The four waves of crypto disruption: where are they today? 

Nearly two years ago, I published a post exploring four key opportunities in crypto. In it, I outlined four crypto waves, ranked from furthest to least developed:

  1. Store of value
  2. Disruption of financial markets
  3. Disruption of every other information market
  4. Disruption of what a firm means

Looking back, I see that we’ve have good progress across all four areas, although the pace is definitely slower than I had originally expected (and hoped). It seems that this is a good time to reflect on today’s status for each of these four waves.

Wave 1: Store of value (product market fit)

Despite its volatile prices, Bitcoin seems stronger than ever and is becoming more and more recognized as a viable store of value. Given the stability of the US dollar, Bitcoin’s value proposition as a store of value may not be easy to grasp for the mainstream user in the U.S. But you only have to talk to people from high inflation countries like Argentina or Venezuela to understand the appeal of a globally-accessible and permissionless digital currency.

In the past year, we learned that Bitcoin probably has a large enough worldwide distribution that it’s hard to stop. When China banned cryptocurrency exchanges in 2017 and then went after Bitcoin mining in 2018, we saw short-term impacts on the price of Bitcoin, but no lasting effect despite the huge size of the Chinese market for the currency.

Wave 2: Disruption of financial markets (early product market fit)

This wave probably experienced the most progress over the past two years with the rise of decentralized finance (DeFi) built on top of Ethereum. While the 2017 story was about equity issuance (tokens…which has since died down, mostly due to regulatory action), the rest of the finance stack was built out: lending/borrowing (Compound, dYdX), stablecoins (DAI), programmatic exchanges (Uniswap), insurance (Nexus Mutual), prediction markets (Augur, Guesser), and user interfaces (Instadapp).

The really interesting development is how these different layers can work together in a frictionless way – the composability of smart contracts is what unlocks real product innovation. Most importantly, there are real users and real money in the system. As of mid October, more than $0.5b dollars worth of Ethereum was locked in these DeFi platforms. However, critics counter that this might be driven by too much of a circular system.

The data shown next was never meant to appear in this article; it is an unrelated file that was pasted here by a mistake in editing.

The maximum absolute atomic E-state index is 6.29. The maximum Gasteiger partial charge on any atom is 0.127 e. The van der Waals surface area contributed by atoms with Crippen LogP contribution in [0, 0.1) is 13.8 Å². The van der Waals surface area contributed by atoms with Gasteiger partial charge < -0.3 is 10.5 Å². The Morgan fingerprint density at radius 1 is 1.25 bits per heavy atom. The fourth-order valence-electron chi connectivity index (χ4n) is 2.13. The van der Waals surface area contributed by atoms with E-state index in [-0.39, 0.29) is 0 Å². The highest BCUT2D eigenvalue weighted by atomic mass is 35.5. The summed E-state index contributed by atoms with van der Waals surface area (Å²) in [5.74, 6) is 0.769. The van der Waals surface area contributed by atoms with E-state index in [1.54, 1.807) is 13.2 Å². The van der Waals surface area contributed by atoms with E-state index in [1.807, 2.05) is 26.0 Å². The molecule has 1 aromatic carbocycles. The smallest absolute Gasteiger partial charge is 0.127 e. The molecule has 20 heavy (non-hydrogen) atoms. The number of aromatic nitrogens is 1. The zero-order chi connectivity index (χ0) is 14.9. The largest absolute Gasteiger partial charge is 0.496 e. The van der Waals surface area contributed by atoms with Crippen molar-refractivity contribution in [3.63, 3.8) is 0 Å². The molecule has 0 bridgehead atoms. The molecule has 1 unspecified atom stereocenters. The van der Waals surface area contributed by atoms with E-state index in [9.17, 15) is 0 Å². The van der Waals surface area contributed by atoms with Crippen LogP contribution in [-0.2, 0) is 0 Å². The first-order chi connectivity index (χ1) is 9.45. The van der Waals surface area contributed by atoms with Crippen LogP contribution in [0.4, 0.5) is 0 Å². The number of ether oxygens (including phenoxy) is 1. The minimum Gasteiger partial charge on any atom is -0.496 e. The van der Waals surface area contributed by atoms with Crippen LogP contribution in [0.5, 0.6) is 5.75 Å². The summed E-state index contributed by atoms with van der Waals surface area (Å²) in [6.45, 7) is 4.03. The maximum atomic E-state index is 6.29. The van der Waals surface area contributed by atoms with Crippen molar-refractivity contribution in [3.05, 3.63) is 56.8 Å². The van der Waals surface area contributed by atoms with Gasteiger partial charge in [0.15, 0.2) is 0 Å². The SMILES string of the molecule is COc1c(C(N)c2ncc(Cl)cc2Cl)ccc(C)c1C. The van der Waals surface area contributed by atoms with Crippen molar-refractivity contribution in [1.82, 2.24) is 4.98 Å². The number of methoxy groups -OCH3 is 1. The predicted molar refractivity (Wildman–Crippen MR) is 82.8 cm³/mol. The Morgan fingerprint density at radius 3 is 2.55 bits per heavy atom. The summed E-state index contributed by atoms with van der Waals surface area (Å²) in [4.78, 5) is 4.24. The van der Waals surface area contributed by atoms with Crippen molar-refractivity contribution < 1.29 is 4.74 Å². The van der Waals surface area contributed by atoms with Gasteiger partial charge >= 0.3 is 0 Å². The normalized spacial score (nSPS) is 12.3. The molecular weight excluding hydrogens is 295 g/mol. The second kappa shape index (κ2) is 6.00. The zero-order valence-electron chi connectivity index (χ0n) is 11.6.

Wave 3: Disruption of every other information market (pre product market fit)

This wave is still very early. The role model for this wave, decentralized storage start-up Filecoin, has yet to launch, more than two years after it started and despite raising over $200m. It’s becoming increasingly clear that decentralized technology is still very early and a lot of heavy lifting is needed for projects that require true scalability. 

With that said, new ideas and projects are continuing to emerge (and launch!) almost every week in this area: decentralized encryption (NuCypher), decentralized wireless telecommunications network (Helium), and decentralized live video streaming (Livepeer), just to name some of the most interesting ones. 

Wave 4: Disruption of what a firm means (pre-product market fit)

This area is also in the very early stages, but I am increasingly excited about the concept of DAO’s (decentralized autonomous organizations). The Aragon project and Decred have probably achieved the most amount of progress in this area.

It’s always fun to look back at what you wrote in the past. I am hoping the speed of progress will pick up in the year ahead, particularly for waves three and four.

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